So I would like to get something straight: my teeth.

Over the past several years, a couple of my pearly whites – one on the top, one on the bottom – have begun to wander. This is what my mind frequently does. At such times, my eyes will glaze over and I will break into a goofy grin that exposes 26 flawless teeth, as well as the two crooked ones that apparently have been pushed out of alignment by my size 11 foot.

To correct my dental dilemma, I have decided to get braces.

According to my dentist, Dr. Salvatore Trentalancia, who has a practice in Stamford with Dr. Craig Clabaugh, this is not uncommon among baby boomers who, like me, did not have braces when they were young.

How well I remember my unfortunate classmates who answered to the name "metal-mouth" and were warned, by sympathetic friends such as myself, to watch out for flying magnets. Now, at the ripe age of 54, I may end up looking like the grille of an old Ford Mustang. At least I don’t have zits anymore.

If I’m lucky, I’ll be fitted with something new called "invisible braces," which supposedly aren’t detectable to people who think you have a nice smile.

To find out if I qualify for braces, either traditional or trendy, I recently went for a consultation at the Stony Brook (N.Y.) University Dental Center, which is close to my house and has an excellent reputation as a teaching facility.

Dr. Ben Murray, an orthodontic resident who graduated last year from the University of Connecticut, was assigned to straighten out the situation.

Although Murray is, at 29, young enough to be my son, in which case he’d never have gone to dental school because I couldn’t afford the tuition, he immediately won my confidence. Not only does he have an easy manner and a playful wit, but he also has good roots: His father is an orthodontist and his grandfather was a dentist.

"Did you have braces when you were a kid?" I asked.

"Yes," Murray replied. "For four months. I was in fifth grade and I was a horrible patient for my father. I wouldn’t come in for appointments. Finally, I had enough of braces and asked my father to take them off."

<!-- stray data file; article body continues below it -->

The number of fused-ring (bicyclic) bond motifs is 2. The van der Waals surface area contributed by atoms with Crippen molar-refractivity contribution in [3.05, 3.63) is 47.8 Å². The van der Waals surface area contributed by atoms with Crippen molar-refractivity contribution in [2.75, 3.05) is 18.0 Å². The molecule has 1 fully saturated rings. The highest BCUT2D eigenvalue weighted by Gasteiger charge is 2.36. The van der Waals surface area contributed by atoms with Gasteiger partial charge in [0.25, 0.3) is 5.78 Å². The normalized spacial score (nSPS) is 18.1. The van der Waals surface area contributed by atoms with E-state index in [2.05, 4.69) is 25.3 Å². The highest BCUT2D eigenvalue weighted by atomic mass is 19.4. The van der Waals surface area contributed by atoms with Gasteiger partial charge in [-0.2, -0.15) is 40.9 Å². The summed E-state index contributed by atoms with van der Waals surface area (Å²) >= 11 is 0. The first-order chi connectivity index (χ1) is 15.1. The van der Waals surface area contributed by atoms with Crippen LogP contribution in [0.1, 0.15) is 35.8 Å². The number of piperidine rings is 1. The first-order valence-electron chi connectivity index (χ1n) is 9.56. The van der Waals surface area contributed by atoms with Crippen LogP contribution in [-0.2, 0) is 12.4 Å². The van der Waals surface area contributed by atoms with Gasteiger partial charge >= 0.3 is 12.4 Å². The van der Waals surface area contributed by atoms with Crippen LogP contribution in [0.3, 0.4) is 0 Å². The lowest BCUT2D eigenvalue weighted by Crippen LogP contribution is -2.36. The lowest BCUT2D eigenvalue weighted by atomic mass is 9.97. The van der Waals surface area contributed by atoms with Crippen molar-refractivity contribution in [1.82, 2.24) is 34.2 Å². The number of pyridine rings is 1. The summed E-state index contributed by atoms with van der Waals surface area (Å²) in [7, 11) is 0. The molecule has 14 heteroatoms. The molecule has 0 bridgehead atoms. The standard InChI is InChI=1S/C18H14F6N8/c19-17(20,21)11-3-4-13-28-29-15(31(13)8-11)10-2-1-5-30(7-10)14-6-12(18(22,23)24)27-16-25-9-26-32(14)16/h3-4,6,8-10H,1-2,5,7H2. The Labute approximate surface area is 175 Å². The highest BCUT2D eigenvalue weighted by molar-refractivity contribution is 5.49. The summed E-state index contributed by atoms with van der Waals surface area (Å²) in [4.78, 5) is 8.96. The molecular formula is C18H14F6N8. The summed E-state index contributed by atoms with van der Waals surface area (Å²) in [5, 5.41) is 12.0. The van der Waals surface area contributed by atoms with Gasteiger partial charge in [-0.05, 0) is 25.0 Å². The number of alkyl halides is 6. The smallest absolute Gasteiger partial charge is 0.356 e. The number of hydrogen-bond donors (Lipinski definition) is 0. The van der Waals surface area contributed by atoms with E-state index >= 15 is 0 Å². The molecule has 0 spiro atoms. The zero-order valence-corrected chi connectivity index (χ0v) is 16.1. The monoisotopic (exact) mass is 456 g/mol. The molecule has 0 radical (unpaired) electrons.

"Are they that bad?" I wondered nervously.

Murray smiled, showing off nearly perfect teeth, and said, "No. I bet you’ll be a better patient than I was."

But first, I had to make a good impression. This entailed getting impressions made of my teeth. After a battery of X-rays numerous enough to make my head glow, even without a battery, I settled into a chair and opened wide as Murray gently inserted a pair of lip retractors into my big mouth. They made me look like the Joker on "Batman," only this time the joke was on me.

Then Murray stuck a mirror in there and began taking pictures. The inside of my mouth resembled the Grand Canyon with molars. I was going to suggest that the photos be sold as postcards, but I couldn’t talk. For this outstanding achievement, Murray deserves to win the Nobel Prize.

After the photo shoot, Murray took out the lip retractors and inserted some waxy matter so I could make a wax bite, which is probably the closest I will ever come to being in Madame Tussauds Wax Museum. Murray then asked me if I was having a gag reflex. I was going to say that my reflex is always to pull a gag when Murray said, "Last week, an 8-year-old boy threw up on me." As a good patient, I decided not to bring the matter up.

Now it was time for my impressions. Murray handed me a bib and some napkins. "You are going to drool," he assured me.

"There’s no drool like an old drool," I said, at which point Murray shut me up by putting some seaweed-based material into my mouth, first on the top, then on the bottom. The stuff was like Play-Doh, only not as tasty.

"Don’t bite down," Murray warned, "or you won’t be able to open your mouth again." I think he was trying to use reverse psychology.

When it was over, Murray said that my case would be reviewed by the staff, including Dr. Richard Faber, director of postgraduate orthodontics at Stony Brook, to determine what kind of braces I would need.

I am waiting to hear back. In the meantime, I guess I should take the foot out of my mouth.

Copyright 2008 by Jerry Zezima